Uses for aggregated EHR coded data
- 1 Introduction
- 2 The Agency for Healthcare Research and Quality (AHRQ)
- 2.1 AHRQ HCUP Databases
- 2.1.1 National Databases
- 2.1.2 State Databases
- 2.1 AHRQ HCUP Databases
- 3 Centers for Medicare & Medicaid Services (CMS) Medical Provider Analysis and Review (MEDPAR) File
- 4 University HealthSystem Consortium (UHC)
- 5 References
As the electronic health record (EHR) continues to become more pervasive, the utilization of clinical and administrative data for research, quality, and process improvement initiatives has also increased. Important trends in health care economics, quality, outcomes, and complications can more easily be identified with aggregated clinical data. In particular, rare or congenital disorders are difficult to study on a local basis given their relatively low frequncy. Now that computer assisted coding is also being used more frequently to improve administrative coding quality, the available aggregated data are more abundant and reliable.
The following are several examples of data sources that are readily available to the public for purchase for a (typically) nominal fee. Each data set has coded EHR elements such as ICD-9-CM diagnosis and procedure codes, age, comorbidities, complications, charge of hospital stay, and profile data related to the originating hospital.
The Agency for Healthcare Research and Quality (AHRQ)
AHRQ is an organization focused on improving quality, patient safety, outcomes, effective care, and technology assessment.
From the AHRQ website : “AHRQ is the health services research arm of the U.S. Department of Health and Human Services (HHS), complementing the biomedical research mission of its sister agency, the National Institutes of Health. AHRQ is a home to research centers that specialize in major areas of health care research such as quality improvement and patient safety, outcomes and effectiveness of care, clinical practice and technology assessment, and health care organization and delivery systems.”
AHRQ HCUP Databases
The AHRQ has developed the Healthcare Cost & Utilization Project (HCUP) . HCUP is family of health care databases and related software tools and products developed through a Federal-State-Industry partnership, sponsored by AHRQ. HCUP databases bring together the data collection efforts of State data organizations, hospital associations, private data organizations, and the Federal government to create a national information resource of patient-level health care data.
AHRQ HCUP has several national databases with aggregated sampled data for use by researchers.
Nationwide Inpatient Sample (NIS)
The NIS is a 20-percent stratified sample of U.S. community hospital discharges. It is the largest publicly available all-payer (Medicare, Medicaid, and private payer) database in the United States with approximately 8 million hospital stays each year. The first data file available is 1988 and the data are published yearly. Numerous important studies have been published using NIS data.
Kids’ Inpatient Database (KID)
The KID is similar to the NIS database except that it focuses on inpatient data for children. The first year available is 1997 and the data are published every three years.
Nationwide Emergency Department Sample (NEDS)
The NEDS is also similar to the NIS database in that it provides a 20-percent stratified sample of U.S. hospital-based emergency department visits. The first year available is 2006 and the data are published yearly.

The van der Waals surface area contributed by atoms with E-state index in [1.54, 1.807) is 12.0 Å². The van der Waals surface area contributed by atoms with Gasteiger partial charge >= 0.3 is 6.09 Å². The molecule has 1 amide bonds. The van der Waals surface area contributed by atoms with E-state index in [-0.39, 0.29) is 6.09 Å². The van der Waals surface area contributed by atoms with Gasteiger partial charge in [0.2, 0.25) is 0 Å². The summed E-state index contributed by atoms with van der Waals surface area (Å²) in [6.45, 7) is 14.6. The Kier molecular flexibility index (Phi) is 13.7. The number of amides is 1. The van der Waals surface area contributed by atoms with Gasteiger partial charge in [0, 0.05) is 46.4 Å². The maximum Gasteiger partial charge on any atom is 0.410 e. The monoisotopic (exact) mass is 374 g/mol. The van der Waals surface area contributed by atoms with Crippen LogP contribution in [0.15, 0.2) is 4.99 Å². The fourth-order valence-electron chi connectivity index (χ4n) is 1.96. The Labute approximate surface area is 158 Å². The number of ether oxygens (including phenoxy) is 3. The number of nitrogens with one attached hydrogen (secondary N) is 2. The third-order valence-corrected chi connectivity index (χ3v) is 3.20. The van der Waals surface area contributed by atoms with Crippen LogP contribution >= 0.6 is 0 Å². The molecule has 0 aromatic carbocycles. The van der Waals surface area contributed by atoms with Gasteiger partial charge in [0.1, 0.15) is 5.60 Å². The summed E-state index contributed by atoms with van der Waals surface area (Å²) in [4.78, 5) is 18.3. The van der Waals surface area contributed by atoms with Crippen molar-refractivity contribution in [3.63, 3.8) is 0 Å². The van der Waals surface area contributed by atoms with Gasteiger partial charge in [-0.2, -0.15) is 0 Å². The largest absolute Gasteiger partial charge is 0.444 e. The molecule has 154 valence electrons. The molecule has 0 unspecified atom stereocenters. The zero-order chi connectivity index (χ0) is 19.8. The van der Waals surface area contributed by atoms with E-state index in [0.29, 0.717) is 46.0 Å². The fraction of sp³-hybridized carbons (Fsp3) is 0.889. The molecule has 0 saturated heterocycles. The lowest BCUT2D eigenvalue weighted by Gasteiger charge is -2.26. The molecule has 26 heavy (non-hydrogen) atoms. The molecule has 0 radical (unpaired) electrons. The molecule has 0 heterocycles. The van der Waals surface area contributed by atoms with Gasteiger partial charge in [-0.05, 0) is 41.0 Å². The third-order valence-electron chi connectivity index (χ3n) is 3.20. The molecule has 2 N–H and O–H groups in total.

AHRQ HCUP has several state databases with aggregated sampled data for use by researchers. More states have participated as years have passed.
State Inpatient Databases (SID)
SID are state-based data that encompass approximately 97% of annual discharges in the United States. They are a powerful set of data. Data are available from participating states starting in 1990 and the data are published yearly.
State Ambulatory Surgery Databases (SASD)
SASD is a state-based set of databases that provide information about patients who had surgery performed on the same day in which the patients are admitted and released. Data are available from participating states starting in 1997 and the data are published yearly.
State Emergency Department Databases (SEDD)
SEDD provide state-based emergency department encounter information. Only encounters that do not result in hospitalization are included, providing a unique subset of data. Data are available from participating states starting in 1999 and the data are published yearly.
Centers for Medicare & Medicaid Services (CMS) Medical Provider Analysis and Review (MEDPAR) File
CMS MEDPAR 
The CMS MEDPAR File contains data from claims for services provided to beneficiaries admitted to Medicare certified inpatient hospitals and skilled nursing facilities. Data are available from admission to discharge and represent a complete set (Medicare) of population health care data. Data are available annually starting in 1991.
Dartmouth Atlas of Health Care
The Dartmouth Atlas of Health Care utilizes Medicare data to analyze economic trends in health care by region using geographic information system technology. The Dartmouth Atlas of Health Care is an example of way in which researchers can use aggregated EHR coded data to help identify important trends in health care spending.
University HealthSystem Consortium (UHC)
UCH is a Chicago, Illinois based alliance of academic medical centers (currently 116) that was formed in 1984. Members share their EHR coded data to do things such as: measure performance, improve performance, optimize supply chain, and increase revenue. It is an extensive collaborative alliance that takes full advantage of shared data captured by the EHR.
- http://www.ahrq.gov 
- http://www.ahrq.gov/data/hcup/ 
- http://www.cms.gov/Research-Statistics-Data-and-Systems/Files-for-Order/IdentifiableDataFiles/MedicareProviderAnalysisandReviewFile.html 
- http://www.uhc.edu 
Submitted by Benjamin Rosenbaum